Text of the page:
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Well, I play a not-so young ingénue, getting a little long on the tooth by American standards. She lives in Manhattan where she’s made a nice living for herself holly-golightly style,. By dating, if you will, rich men. But suddenly, on her fortieth birthday, she thows herself a big party and none of her suitors show up. It’s like she’s been erased. She sees them on the streets with all these young versions of herself. She can’t anymore afford her lifestyle, so her sister invites her to live with her, in a place where the older woman is still in very high regard. France, of course. But she has many falsehoods to confront, you understand. She is not a real ingénue. She is not French. And she is not, any longer, thin. She realizes she’s losing her body because she’s pregnant. And the more pregnant she gets, the more she has to confront the reality that she has built a life on her looks, on being a sexual object, and you know, she absolutely has to come to find another meaning in her life. And it all happens in the streets of Biarritz, and on the seashore. It’s a very pretty film. 13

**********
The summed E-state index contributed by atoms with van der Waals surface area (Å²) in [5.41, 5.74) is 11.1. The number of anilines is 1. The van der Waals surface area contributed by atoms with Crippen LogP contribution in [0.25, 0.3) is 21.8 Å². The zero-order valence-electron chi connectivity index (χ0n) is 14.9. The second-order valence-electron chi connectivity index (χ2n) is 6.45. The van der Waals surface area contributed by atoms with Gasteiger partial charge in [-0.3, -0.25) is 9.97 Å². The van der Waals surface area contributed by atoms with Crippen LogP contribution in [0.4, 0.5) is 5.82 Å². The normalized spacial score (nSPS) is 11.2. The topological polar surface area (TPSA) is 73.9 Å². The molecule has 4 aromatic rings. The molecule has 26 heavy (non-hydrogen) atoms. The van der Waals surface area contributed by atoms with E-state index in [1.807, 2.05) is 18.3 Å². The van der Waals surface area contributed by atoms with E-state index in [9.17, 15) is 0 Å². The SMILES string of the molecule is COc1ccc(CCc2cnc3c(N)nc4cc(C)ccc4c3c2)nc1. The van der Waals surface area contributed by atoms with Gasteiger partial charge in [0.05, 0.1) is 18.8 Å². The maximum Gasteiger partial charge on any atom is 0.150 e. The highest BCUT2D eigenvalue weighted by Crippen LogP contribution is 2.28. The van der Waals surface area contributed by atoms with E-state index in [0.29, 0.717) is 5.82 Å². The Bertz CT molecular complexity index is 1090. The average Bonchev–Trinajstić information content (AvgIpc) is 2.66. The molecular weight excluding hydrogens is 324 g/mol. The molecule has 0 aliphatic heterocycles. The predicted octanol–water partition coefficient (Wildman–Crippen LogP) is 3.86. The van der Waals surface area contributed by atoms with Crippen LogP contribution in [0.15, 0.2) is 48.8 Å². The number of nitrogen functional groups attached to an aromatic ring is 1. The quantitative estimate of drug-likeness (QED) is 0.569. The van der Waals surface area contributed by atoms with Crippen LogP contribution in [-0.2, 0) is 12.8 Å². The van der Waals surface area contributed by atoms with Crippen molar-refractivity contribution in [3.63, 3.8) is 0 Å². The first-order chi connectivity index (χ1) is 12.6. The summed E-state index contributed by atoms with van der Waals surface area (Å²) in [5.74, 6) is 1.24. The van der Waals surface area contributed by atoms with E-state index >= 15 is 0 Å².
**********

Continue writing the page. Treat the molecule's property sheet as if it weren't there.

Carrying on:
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Angelina’s Mouth She licks her children when her desire gets the better. She could lick them in the dark and know which skin belonged to which of the six. For the black girl, the nannies are instructed to rub her limbs with oil twice daily. The oil taste is unmistakable-- sweet, but the texture comes through on the tongue as finely ground sandpaper. The boys from Asia taste refined, like sublimation, and she cleanses her palette with their skin. The twins from her body are salty with some offal on the nose. Her own tongue engorges on them, sends a signal to her breast and she ghost-leaks, a stream of air, though she hasn’t leaked real milk in over a year. The baby girl from her own body tastes and feels like her own insides must feel. The warmth and plush on the baby’s arms! The pulsing veins: these silk pink threads. This one she wants to devour. There is a way she can open her enormous mouth around the baby and she will find it. Angelina’s mouth is a vorpal slit 14